Jurgen Klopp has questioned the logic behind potential 2,000 limits on crowds at Premier League games, as fans wait to find out which tier their clubs will be in on Thursday.
Premier League clubs are expected to welcome back supporters where possible when the Prime Minister reveals the new tiered system to replace the national lockdown - even though it may end up costing them in the short term.
Liverpool manager Klopp welcomed the "good news" but said he did not think the plan had been "thought through".
"I don't understand why you can put 2,000 people in a stadium with 60,000 [capacity], and 2,000 people in a stadium when 9,000 people would fit in," Klopp said. "I don't understand it."
How many fans will be allowed in?
- Premier League stadiums in Tier 1 will be able to host up to 4,000 fans
- In Tier 2, the cap is set at 2,000 fans
- Stadiums in Tier 3 will have to continue holding fixtures behind closed doors
Thursday's Government announcement on which regions face the toughest restrictions from December 2 is set to open up disparity on which clubs can and cannot immediately reopen their turnstiles.
Gary Neville questioned whether football will become an "unfair competition".
So some clubs will have fans backing them in home fixtures and others will have empty stadiums with no fans! Unfair competition or not??— Gary Neville (@GNev2) November 23, 2020
The Premier League has said its "ambition remains to work with Government to increase attendance to more substantial levels" and having some home fans inside stadia is better than no supporters.
"I don't think it's unfair, it's just the situation," Klopp said. "It's the world at the moment and we cannot change these kinds of things."
Chelsea manager Frank Lampard raised his hopes a "level playing field remains", but believes fans returning in some capacity is a "positive" step.
"If it feels safe and we can start somewhere I think that's the most important thing," he said.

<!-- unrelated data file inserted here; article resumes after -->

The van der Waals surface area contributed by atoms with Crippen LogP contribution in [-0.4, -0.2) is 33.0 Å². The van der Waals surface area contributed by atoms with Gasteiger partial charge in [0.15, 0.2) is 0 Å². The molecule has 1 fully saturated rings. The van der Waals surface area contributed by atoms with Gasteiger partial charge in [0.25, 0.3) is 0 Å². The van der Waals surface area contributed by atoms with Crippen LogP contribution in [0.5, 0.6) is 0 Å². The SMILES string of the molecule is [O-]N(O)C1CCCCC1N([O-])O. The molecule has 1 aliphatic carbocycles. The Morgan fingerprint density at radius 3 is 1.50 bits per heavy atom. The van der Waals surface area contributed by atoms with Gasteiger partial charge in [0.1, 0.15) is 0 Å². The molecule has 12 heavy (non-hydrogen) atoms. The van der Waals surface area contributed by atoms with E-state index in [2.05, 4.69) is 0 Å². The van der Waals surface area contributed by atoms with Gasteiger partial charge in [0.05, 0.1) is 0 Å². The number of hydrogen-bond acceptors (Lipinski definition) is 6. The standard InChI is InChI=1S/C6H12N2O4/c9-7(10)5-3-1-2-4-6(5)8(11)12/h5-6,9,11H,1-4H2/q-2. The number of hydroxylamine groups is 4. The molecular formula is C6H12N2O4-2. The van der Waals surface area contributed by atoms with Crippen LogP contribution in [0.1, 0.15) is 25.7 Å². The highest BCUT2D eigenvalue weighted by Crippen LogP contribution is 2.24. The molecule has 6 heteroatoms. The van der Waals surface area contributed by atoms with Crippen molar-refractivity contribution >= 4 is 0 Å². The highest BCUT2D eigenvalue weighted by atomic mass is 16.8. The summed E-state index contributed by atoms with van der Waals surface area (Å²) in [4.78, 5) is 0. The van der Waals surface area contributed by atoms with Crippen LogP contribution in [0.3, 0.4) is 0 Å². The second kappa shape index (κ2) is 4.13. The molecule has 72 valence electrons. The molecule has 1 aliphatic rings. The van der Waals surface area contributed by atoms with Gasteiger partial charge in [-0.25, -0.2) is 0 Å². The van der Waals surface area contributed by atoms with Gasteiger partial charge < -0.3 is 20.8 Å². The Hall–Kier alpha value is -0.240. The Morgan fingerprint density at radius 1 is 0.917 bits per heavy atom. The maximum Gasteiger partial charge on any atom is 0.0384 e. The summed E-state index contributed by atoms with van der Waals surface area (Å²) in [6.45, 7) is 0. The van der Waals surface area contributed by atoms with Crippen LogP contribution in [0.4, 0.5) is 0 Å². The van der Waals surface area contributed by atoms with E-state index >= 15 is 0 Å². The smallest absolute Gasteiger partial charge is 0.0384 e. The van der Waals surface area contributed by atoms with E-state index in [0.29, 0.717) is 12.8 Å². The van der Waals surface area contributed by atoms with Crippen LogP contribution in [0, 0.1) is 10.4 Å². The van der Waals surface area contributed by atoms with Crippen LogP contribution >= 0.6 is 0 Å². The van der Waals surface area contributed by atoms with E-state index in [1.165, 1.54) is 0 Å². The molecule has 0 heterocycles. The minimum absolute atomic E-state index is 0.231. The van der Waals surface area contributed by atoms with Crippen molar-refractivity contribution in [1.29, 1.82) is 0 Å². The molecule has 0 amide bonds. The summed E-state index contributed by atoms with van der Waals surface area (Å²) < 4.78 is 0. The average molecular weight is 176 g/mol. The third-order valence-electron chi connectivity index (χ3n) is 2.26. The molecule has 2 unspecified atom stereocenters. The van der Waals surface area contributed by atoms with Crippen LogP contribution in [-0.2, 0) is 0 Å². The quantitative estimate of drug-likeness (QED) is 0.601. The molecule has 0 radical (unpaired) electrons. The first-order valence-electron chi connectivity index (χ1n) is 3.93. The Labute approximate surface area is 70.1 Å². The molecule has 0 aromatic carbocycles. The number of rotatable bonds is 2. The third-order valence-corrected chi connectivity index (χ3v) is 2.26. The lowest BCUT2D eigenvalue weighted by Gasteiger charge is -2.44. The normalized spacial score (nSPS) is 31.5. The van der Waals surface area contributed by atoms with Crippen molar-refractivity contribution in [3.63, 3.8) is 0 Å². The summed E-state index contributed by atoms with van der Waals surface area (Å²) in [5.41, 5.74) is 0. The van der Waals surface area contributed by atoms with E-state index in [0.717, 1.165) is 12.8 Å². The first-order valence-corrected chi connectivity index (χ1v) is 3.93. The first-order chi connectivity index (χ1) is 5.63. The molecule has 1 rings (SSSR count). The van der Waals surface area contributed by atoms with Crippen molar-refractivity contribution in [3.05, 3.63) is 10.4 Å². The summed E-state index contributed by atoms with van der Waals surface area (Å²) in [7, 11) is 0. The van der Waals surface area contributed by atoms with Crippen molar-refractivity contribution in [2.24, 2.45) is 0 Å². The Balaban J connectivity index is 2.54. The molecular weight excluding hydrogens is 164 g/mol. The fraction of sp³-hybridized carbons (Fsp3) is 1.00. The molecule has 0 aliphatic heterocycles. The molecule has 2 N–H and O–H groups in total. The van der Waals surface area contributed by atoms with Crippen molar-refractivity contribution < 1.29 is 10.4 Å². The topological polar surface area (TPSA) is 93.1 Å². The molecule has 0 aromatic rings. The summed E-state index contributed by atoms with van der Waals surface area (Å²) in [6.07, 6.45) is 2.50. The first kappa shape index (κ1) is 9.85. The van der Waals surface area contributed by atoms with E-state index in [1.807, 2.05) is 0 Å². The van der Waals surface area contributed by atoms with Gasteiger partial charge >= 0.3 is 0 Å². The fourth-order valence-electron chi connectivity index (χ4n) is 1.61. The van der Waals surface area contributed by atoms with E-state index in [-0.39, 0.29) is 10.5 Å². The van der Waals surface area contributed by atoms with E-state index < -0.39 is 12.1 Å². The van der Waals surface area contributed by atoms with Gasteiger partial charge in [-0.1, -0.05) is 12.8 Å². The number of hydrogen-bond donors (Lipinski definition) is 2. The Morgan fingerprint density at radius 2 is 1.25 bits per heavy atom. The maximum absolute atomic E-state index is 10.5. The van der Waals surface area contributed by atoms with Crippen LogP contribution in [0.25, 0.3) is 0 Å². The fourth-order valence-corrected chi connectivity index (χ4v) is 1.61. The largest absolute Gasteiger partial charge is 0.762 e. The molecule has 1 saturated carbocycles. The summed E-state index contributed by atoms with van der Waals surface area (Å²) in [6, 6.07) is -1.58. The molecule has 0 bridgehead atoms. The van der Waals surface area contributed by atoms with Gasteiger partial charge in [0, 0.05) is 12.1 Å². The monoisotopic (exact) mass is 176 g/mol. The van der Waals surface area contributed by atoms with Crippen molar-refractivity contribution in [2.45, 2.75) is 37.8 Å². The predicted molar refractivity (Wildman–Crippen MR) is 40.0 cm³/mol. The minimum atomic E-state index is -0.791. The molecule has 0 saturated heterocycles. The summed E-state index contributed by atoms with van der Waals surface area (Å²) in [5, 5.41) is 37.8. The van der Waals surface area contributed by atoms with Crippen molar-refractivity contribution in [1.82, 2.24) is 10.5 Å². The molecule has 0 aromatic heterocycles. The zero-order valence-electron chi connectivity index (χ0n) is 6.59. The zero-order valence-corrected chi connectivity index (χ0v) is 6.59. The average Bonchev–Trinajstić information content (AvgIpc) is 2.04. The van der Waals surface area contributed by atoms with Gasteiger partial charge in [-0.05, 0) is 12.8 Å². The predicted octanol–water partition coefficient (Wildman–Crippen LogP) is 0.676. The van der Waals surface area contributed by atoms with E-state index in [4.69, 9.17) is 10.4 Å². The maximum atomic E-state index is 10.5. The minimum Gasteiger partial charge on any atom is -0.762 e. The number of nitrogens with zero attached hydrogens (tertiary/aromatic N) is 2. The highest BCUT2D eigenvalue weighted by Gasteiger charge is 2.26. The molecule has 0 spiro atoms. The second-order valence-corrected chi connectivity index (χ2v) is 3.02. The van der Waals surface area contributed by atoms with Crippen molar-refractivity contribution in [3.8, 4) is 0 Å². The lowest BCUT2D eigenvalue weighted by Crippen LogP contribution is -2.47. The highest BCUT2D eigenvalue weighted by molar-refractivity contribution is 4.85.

For Tottenham head coach Jose Mourinho, the return of fans is beneficial from an emotional perspective, rather than an economical one.
"Looking at the economical perspective it is not good news for any club, but for the passion of the fans, to be able to open the door to some of them, for the happiness of every player, not just those playing at home," he said.
"The best of all is that it is probably the start of it and progressively we can go [towards a] situation closer to what we wanted."
'Man Utd ready to welcome 23,000 fans'
Manchester United are ready to welcome back 23,000 socially-distanced fans (one third of the capacity) to Old Trafford, according to United We Stand editor Andy Mitten.
United have been the second most affected Premier League team since playing behind closed doors, with their win rate at Old Trafford down 20 per cent. Only Burnley have a worse drop off (22 per cent).
"I'm seeing figures like 4,000, it's far from ideal but it would make a huge difference," Mitten said.
"I don't think the fans would accept the type of performances against Arsenal and Chelsea at Old Trafford. They would be roaring the team forward.
"The club have been ready to go as soon as they get the green light."
Brighton CEO hopeful of 'safe' fan increase
Brighton & Hove Albion chief executive Paul Barber welcomed the news that fans could return to grounds but says the numbers of people attending matches needs to go up as soon as it is safe to do so.
"We have been preparing for fans to return to 25 per cent of our capacity," he told Sky Sports. "Which would be around 7-8,000 supporters rather than the 2,000 or 4,000 we might get in the short term.
"At those sort of levels, it is more viable for us so the aim is to scale up to those sort of levels as quickly and as safely as we can.
"If we can do that it returns football to a much more viable position than we have been in for some time. We need to prove to Government that we can do it safely and expand those numbers sooner rather than later."